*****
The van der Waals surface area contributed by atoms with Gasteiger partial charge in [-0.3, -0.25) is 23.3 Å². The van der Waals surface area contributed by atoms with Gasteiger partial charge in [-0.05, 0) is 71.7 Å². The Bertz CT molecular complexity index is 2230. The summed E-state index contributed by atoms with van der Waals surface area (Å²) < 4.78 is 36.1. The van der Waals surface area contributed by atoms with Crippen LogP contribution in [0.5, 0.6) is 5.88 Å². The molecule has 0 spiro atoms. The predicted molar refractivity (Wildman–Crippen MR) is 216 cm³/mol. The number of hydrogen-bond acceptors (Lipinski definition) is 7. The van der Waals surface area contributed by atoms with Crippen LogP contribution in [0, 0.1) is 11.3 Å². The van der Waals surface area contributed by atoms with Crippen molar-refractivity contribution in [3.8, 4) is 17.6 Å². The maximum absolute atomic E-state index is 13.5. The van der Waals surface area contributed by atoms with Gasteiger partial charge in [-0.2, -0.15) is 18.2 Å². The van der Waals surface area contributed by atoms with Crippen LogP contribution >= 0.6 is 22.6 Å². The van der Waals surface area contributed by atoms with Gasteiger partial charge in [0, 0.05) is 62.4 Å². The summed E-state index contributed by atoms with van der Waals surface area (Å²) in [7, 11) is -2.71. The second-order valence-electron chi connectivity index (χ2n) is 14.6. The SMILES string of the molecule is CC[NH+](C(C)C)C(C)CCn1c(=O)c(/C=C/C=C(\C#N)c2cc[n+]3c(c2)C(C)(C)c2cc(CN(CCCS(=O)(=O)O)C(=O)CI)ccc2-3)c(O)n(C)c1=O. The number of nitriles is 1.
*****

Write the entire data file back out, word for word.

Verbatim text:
The van der Waals surface area contributed by atoms with Gasteiger partial charge in [-0.3, -0.25) is 23.3 Å². The van der Waals surface area contributed by atoms with Gasteiger partial charge in [-0.05, 0) is 71.7 Å². The Bertz CT molecular complexity index is 2230. The summed E-state index contributed by atoms with van der Waals surface area (Å²) < 4.78 is 36.1. The van der Waals surface area contributed by atoms with Crippen LogP contribution in [0.5, 0.6) is 5.88 Å². The molecule has 0 spiro atoms. The predicted molar refractivity (Wildman–Crippen MR) is 216 cm³/mol. The number of hydrogen-bond acceptors (Lipinski definition) is 7. The van der Waals surface area contributed by atoms with Crippen LogP contribution in [0, 0.1) is 11.3 Å². The van der Waals surface area contributed by atoms with Crippen molar-refractivity contribution in [3.8, 4) is 17.6 Å². The maximum absolute atomic E-state index is 13.5. The van der Waals surface area contributed by atoms with Gasteiger partial charge in [-0.2, -0.15) is 18.2 Å². The van der Waals surface area contributed by atoms with Crippen LogP contribution >= 0.6 is 22.6 Å². The van der Waals surface area contributed by atoms with Gasteiger partial charge in [0, 0.05) is 62.4 Å². The summed E-state index contributed by atoms with van der Waals surface area (Å²) in [7, 11) is -2.71. The second-order valence-electron chi connectivity index (χ2n) is 14.6. The SMILES string of the molecule is CC[NH+](C(C)C)C(C)CCn1c(=O)c(/C=C/C=C(\C#N)c2cc[n+]3c(c2)C(C)(C)c2cc(CN(CCCS(=O)(=O)O)C(=O)CI)ccc2-3)c(O)n(C)c1=O. The number of nitriles is 1.